With the starling as an unspoken trope for victims who later perpetuate the cycle of abuse, suffering and shame became forces dangerous enough to down airliners. The strands Henning weaves—violent relationships, the destructive effects of long-term closeting, and the pall that shame casts over entire lives—are hauntingly epiphanic. And yet these feverish lyric poems find a sharp beauty in their grieving, where Rolling Stone covers and hidden erotic photographs turn into talismans of regret and empathy. After the revelation that her deceased grandfather was a closeted homosexual “who lived two lives,” Henning considers the lasting effects of shame in regard to the silence, oppression, and erasure of sexual identity, issues that are of contemporary concern to the LGBTQIA community. Even through “the dark / earth encircling us,” Henning’s speaker wonders if there isn’t some way out of a place “where my body / is just another smoke-stung / dirge of survival,” if, in the end, love won’t be victorious.
Part eyewitness testimony, part autoethnography, this book of memory and history, constantly seeking and yearning, is full of poems “too brutal and strange to suffer / [their] way anywhere but home.”
Looking at the narrative accounts of mob violence produced by vigilantes and their advocates as “official” histories, Lisa Arellano shows how these nonfiction narratives conformed to a common formula whose purpose was to legitimate frontier justice and lynching.
In Vigilantes and Lynch Mobs, Arellano closely examines such narratives as well as the work of Western historian and archivist Hubert Howe Bancroft, who was sympathetic to them, and that of Ida B. Wells, who wrote in fierce opposition to lynching. Tracing the creation, maintenance, and circulation of dominant, alternative, and oppositional vigilante stories from the nineteenth-century frontier through the Jim Crow South, she casts new light on the role of narrative in creating a knowable past.
Demonstrating how these histories ennobled the actions of mobs and rendered their leaders and members as heroes, Arellano presents a persuasive account of lynching’s power to create the conditions favorable to its own existence.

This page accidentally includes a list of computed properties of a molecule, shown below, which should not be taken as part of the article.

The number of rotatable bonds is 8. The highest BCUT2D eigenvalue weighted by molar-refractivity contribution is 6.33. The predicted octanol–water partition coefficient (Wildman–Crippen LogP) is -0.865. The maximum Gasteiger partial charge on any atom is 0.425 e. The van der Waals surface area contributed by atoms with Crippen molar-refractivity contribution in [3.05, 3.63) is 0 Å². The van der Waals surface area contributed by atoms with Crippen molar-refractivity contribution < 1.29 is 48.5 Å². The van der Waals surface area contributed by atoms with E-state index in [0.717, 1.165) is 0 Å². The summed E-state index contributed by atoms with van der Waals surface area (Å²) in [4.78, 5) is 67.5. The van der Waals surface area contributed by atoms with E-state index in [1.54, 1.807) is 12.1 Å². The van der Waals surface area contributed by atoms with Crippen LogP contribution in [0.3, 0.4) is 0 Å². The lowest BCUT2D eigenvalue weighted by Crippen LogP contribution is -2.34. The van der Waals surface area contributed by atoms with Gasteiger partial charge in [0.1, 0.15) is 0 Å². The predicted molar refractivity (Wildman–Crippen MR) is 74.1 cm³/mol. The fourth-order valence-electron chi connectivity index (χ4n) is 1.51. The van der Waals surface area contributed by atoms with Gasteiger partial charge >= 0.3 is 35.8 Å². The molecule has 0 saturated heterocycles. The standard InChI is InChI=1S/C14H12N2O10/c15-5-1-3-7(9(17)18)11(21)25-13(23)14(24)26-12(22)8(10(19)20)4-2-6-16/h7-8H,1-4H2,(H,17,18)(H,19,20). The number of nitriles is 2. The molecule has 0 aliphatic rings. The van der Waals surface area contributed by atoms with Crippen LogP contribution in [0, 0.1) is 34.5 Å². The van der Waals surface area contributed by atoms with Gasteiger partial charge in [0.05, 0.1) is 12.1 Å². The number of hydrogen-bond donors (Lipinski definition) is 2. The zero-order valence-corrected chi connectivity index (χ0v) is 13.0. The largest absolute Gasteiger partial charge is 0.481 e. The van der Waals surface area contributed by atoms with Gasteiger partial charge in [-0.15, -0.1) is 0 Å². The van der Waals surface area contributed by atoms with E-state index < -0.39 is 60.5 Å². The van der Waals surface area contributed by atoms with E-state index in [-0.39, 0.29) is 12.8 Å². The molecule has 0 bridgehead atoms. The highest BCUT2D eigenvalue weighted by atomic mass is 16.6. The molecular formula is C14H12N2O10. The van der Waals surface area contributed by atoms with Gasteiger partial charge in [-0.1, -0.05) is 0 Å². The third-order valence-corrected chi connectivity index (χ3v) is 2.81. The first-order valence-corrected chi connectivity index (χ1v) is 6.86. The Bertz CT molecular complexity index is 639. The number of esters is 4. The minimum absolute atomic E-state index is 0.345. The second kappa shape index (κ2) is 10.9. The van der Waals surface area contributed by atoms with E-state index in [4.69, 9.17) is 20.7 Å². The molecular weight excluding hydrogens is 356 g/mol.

After spending three years in The National Theatre of the Deaf performing plays by hearing authors featuring hearing characters, Willy Conley realized that he wanted to write plays with deaf, hard-of- hearing, and hearing characters created from the Deaf perspective. Vignettes of the Deaf Character and Other Plays presents the result of his desire in twelve masterful plays.
“I write for the eye, always searching for live, mobile, provocative images that would fill and illuminate the entire stage space with the complexities, the pathos, and the humor involved when deaf and hearing cultures merge or collide,” writes Conley in his introduction. His plays depict a wide range of Deaf characters, including two brothers locked in a tragic rivalry familiar to families of all backgrounds; the broadly comedic Deaf Guide and hearing Techie interspersing laughs with cultural lessons in their Museum of Signs for People with Communication Disorders; Everyone searching for her Good Deeds as she faces imminent Death in an updating of the classic morality play, plus many others. These works explore a broad palette of circumstances with and without hearing characters, allowing Deaf characters to interact minus the direct influence that the dominant culture might exert. Vignettes of the Deaf Character and Other Plays presents the drama and passion of a master playwright who, through his perceptions, reveals facets of the Deaf character in all of us.